When it comes to education, for the most part, we’ve basically been working along the same lines and similar styles for too long. We learn from textbooks and worksheets, memorising formula or facts by rote, in order to be tested on stuff we may never use again – if a bus has seven people in it and it’s travelling down the road at 55kmh, how many apples did the driver have for breakfast?
We still don’t know the answer to that one (we may never know) but what we do know is that education – and the way it’s being done is changing.
Why? Well, the world – and the future of work, is changing – dramatically.
Few punch a time clock, the idea of work hours means less and less, people work from wherever they happen to be and are constantly learning and contributing to progress. It looks very different to the Industrial Age where workers were required to be compliant and do repetitive tasks consistently, the idea around which our education system was built.
Business has been kind of the same. There used to be a limited range of business and delivery models, structures and management styles used in order to deliver those consistent results. However what we’ve witnessed in action more recently is that the really great stuff in business happens when people break the rules we’ve been subconsciously following. Where once only efficiency ruled, being effective by being intentionally different, not following the status quo is now the sort-after outcome in order to remain competitive. Those folk who do amazing stuff? They’re called disruptors for a reason.
So now we’re in a place where people all over the world are starting to realise that maybe those old institutions aren’t supporting our innovators and game-changers the way we need them to anymore. Of course, there will always be a place for them and people who need them, but they’re not necessarily serving everyone the way they once did. There are people running businesses and with great ideas who don’t fit with them.
And that’s where Venture Centre comes in. We’re here for the change-makers.
Internationally, entrepreneurs – and their investors – have realised the benefits of having a support system around them, an ecosystem that not only helps them test their ideas, but also provides diversity of thought, expertise and resources and pushes them in new directions. That’s what we’re building here in Bay of Plenty.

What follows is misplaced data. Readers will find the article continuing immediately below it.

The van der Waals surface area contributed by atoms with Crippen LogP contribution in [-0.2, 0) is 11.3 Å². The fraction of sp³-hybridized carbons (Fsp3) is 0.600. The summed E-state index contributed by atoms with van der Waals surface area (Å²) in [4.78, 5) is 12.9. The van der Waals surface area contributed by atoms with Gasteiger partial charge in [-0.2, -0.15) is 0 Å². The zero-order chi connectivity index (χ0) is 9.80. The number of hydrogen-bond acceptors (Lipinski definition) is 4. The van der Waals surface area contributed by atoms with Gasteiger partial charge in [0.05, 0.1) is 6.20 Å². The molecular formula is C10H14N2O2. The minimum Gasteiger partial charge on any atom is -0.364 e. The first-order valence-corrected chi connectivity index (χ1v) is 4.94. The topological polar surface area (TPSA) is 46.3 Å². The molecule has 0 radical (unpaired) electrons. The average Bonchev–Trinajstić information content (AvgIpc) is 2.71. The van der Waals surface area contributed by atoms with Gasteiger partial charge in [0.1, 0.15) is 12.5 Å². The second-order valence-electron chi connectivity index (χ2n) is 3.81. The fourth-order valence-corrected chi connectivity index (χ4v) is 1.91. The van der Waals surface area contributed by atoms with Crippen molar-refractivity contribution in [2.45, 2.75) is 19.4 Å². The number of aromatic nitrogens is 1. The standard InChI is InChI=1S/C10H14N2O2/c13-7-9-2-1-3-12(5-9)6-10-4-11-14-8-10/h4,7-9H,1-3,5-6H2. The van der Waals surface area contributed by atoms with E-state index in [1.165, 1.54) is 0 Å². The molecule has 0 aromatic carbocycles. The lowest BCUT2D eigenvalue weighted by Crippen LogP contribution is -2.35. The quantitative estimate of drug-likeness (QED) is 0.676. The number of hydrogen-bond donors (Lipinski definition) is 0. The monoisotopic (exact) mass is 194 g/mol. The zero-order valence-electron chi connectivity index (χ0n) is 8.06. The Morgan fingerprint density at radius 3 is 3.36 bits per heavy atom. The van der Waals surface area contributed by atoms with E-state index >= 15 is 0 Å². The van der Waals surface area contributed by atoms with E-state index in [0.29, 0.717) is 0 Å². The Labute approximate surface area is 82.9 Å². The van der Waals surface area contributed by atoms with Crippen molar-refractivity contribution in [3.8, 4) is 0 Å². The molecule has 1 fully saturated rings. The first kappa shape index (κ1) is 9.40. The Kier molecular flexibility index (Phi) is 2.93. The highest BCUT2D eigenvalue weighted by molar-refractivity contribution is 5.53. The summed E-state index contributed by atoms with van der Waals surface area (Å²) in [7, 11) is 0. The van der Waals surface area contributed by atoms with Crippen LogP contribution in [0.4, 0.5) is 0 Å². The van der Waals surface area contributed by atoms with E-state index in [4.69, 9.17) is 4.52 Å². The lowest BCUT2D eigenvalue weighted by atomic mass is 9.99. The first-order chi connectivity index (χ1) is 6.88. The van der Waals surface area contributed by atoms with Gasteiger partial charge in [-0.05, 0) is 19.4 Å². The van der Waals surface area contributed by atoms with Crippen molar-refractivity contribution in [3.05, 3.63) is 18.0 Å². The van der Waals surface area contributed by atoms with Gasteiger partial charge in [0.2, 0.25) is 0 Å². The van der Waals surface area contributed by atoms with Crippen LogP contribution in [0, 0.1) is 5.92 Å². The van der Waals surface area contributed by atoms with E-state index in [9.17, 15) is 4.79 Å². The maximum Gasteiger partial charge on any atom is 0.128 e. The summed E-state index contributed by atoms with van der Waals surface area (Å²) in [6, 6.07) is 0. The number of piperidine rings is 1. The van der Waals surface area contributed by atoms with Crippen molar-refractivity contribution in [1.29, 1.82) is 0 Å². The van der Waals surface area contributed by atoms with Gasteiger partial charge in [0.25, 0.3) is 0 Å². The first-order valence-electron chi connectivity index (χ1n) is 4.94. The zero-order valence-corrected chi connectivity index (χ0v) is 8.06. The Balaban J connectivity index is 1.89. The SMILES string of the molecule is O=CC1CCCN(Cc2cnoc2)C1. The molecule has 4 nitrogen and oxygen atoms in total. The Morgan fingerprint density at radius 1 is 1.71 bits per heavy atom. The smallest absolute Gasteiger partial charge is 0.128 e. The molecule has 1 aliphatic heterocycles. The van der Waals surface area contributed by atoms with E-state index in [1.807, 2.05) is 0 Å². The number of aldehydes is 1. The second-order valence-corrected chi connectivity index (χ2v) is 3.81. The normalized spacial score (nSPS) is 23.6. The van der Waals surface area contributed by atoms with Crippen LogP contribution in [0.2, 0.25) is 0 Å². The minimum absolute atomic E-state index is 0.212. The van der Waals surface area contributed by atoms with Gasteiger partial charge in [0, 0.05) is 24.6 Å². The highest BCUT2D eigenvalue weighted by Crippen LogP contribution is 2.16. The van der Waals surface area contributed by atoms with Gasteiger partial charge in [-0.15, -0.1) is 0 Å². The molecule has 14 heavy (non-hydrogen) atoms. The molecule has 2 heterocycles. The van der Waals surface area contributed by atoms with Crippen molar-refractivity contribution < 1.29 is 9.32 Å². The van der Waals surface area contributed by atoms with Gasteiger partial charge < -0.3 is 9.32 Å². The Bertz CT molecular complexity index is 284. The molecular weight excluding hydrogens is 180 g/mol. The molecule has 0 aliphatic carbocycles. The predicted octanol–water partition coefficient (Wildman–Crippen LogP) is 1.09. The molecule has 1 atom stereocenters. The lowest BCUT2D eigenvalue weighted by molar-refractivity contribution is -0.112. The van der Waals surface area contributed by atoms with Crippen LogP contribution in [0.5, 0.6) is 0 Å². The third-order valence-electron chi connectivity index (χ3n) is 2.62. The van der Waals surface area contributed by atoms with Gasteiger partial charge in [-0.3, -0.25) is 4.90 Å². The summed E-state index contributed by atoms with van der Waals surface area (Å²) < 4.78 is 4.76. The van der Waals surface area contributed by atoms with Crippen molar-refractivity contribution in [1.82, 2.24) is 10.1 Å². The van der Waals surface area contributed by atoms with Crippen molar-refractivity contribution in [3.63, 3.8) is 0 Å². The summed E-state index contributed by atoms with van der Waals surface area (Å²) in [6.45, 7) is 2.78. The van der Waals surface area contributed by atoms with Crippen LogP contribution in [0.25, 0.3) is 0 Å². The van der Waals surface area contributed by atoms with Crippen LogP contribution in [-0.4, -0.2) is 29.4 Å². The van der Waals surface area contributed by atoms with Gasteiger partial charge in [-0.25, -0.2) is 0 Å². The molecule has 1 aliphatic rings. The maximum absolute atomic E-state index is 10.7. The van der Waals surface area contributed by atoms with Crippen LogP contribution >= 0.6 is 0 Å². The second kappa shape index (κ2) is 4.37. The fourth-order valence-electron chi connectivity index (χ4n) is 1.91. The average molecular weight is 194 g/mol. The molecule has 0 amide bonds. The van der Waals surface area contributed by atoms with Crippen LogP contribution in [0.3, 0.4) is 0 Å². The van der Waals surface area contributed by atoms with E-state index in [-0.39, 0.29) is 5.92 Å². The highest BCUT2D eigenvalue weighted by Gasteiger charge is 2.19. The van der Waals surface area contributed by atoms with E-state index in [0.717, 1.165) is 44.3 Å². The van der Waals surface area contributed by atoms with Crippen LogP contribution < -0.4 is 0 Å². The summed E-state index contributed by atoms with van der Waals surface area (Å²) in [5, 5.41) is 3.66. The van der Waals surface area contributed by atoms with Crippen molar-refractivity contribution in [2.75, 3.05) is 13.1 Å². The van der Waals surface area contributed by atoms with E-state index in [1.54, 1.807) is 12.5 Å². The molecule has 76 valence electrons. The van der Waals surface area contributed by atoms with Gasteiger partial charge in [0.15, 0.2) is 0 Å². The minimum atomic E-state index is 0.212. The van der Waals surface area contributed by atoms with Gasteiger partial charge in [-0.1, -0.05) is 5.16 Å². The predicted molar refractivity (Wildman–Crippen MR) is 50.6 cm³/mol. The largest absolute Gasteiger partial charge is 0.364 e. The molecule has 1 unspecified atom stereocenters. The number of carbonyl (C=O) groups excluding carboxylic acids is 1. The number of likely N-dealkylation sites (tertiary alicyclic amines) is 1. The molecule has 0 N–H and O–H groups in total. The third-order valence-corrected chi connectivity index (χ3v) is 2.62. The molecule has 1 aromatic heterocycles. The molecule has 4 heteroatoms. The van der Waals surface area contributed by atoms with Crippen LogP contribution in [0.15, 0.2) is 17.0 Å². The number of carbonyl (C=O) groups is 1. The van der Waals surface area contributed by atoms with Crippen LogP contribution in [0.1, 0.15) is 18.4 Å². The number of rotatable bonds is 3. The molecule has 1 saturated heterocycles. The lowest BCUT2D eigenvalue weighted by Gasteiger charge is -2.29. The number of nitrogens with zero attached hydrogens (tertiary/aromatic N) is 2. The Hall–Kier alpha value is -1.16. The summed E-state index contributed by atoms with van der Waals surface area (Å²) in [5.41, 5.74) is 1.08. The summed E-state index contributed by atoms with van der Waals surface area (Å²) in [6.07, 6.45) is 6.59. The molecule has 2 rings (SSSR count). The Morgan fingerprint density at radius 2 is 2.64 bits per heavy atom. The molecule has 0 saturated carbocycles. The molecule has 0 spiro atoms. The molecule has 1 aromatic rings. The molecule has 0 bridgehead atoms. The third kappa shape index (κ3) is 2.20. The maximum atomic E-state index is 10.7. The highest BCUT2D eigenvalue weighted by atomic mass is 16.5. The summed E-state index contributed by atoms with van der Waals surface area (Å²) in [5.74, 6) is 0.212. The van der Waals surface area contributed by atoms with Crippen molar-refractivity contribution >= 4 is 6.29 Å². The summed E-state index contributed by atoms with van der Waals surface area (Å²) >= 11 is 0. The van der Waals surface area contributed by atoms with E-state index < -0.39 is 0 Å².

We were reminded of the importance of these entrepreneurial ecosystems recently, when watching the wonderful speech USA football icon, Abby Wambach, gave at Barnard College’s graduation recently. Here is our favourite excerpt:
In 1995, around the year of your birth, wolves were re-introduced into Yellowstone National Park after being absent for 70 years.
In those years, the number of deer had skyrocketed because they were unchallenged, alone at the top of the food chain. They grazed away and reduced the vegetation, so much that the river banks were eroding.
Once the wolves arrived, they thinned out the deer through hunting. But more significantly, their presence changed the behavior of the deer. Wisely, the deer started avoiding the valleys, and the vegetation in those places regenerated. Trees quintupled in just six years. Birds and beavers started moving in. The river dams the beavers built provided habitats for otters and ducks and fish. The animal ecosystem regenerated. But that wasn’t all. The rivers actually changed as well. The plant regeneration stabilized the river banks so they stopped collapsing. The rivers steadied—all because of the wolves’ presence.
See what happened here?
The wolves, who were feared as a threat to the system, turned out to be its salvation.
See, we know that change can be scary. And that plucky upstarts can be seen as a threat to the way things have always been done. But here at Venture Centre, we firmly believe the plucky upstarts who we support are going to be key to our society’s survival as we face the massive challenges posed by ubiquitous connectivity, automation and the fourth revolution.
Building an ecosystem, to support our brave citizens who chose to take the entrepreneurial path less travelled, to connect them to experts – also locals – and other businesses in our community, is the key to our salvation. Supporting other businesses is not a threat to your business, or the way you’ve always done business. We’re stronger when we work together. When we see each other as key networks, not competition. There’s room for us all to succeed in this amazing Bay of Plenty community of ours.
A strong, dynamic, connected ecosystem benefits us all.
P.S. You can see all of Abby’s bad-ass speech by clicking here.